• Mistake: Failing to provide evidence to support product claims or overwhelming customers with too many facts.
  • Example: Strike a balance between providing evidence and engaging storytelling. Patagonia effectively combines factual information about product materials and features with compelling narratives about sustainability and outdoor adventures to connect with environmentally conscious consumers.

Example of Patagonia Focusing on Sustainability

(Example of Patagonia Focusing on Sustainability)

Example of Patagonia Focusing on Material Details

(Example of Patagonia Focusing on Material Details)

5. Failure to recognize mathematical literacy:

  • Mistake: Not leveraging the concept of mathematical literacy to frame discounts and promotions in a compelling way.
  • Example: 
    • Bad: Simply offering a “20% off” discount on products.
    • Good: Highlight the value customers gain by framing the discount in a more tangible way. For instance, instead of just offering “20% off,” Ulta Beauty uses promotions like “Buy 1, Get 1 50% Off.” This approach encourages customers to purchase an additional item by making them feel like they’re getting a significant discount on the second item, thereby increasing the perceived value of the deal and prompting more purchases.

By reframing discounts in a way that emphasises added value or tangible rewards, you can make promotions more appealing and effective at driving sales.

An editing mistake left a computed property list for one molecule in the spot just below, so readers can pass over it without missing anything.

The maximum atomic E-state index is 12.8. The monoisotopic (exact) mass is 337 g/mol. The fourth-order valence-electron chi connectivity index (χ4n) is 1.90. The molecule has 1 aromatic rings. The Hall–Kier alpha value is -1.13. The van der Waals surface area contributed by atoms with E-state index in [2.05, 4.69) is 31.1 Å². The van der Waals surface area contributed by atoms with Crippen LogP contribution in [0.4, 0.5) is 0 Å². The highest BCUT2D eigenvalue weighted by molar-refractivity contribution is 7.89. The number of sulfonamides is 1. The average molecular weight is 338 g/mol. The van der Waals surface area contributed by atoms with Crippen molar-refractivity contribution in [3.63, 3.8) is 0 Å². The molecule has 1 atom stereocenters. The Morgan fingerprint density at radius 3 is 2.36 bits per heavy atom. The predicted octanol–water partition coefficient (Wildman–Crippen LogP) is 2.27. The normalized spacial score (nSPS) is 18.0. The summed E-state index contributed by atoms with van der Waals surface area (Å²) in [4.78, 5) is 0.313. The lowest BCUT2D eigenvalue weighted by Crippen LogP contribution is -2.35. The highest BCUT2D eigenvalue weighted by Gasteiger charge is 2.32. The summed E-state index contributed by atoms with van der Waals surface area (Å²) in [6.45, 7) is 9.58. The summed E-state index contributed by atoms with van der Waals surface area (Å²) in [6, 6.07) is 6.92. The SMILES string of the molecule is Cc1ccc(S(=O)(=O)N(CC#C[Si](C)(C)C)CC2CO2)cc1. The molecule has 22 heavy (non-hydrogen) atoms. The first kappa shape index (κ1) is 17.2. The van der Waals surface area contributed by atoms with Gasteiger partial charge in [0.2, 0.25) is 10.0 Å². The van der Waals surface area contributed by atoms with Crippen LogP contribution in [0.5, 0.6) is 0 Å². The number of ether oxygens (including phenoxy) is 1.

Example of Ulta focusing on Buy1, Get1 Offers

(Example of Ulta focusing on Buy1, Get1 Offers)

6. Lack of persuasion:

  • Mistake: Failing to use persuasive language to compel customers to take action or make a purchase.
  • Example: Use persuasive language to highlight the benefits and urgency of promotions. For instance, Glossier uses phrases like “You deserve it. A special offer just for you and your first order.” This not only makes the customer feel valued but also creates a personalised and compelling incentive for them to make their first purchase immediately.

Example of Glossier using Persuasive Language

(Example of Glossier using Persuasive Language)

By avoiding these common ecommerce copywriting mistakes and following best practices, you can create compelling, persuasive, and customer-centric content that drives conversions and builds brand loyalty.

Examples of Successful Ecommerce Copywriting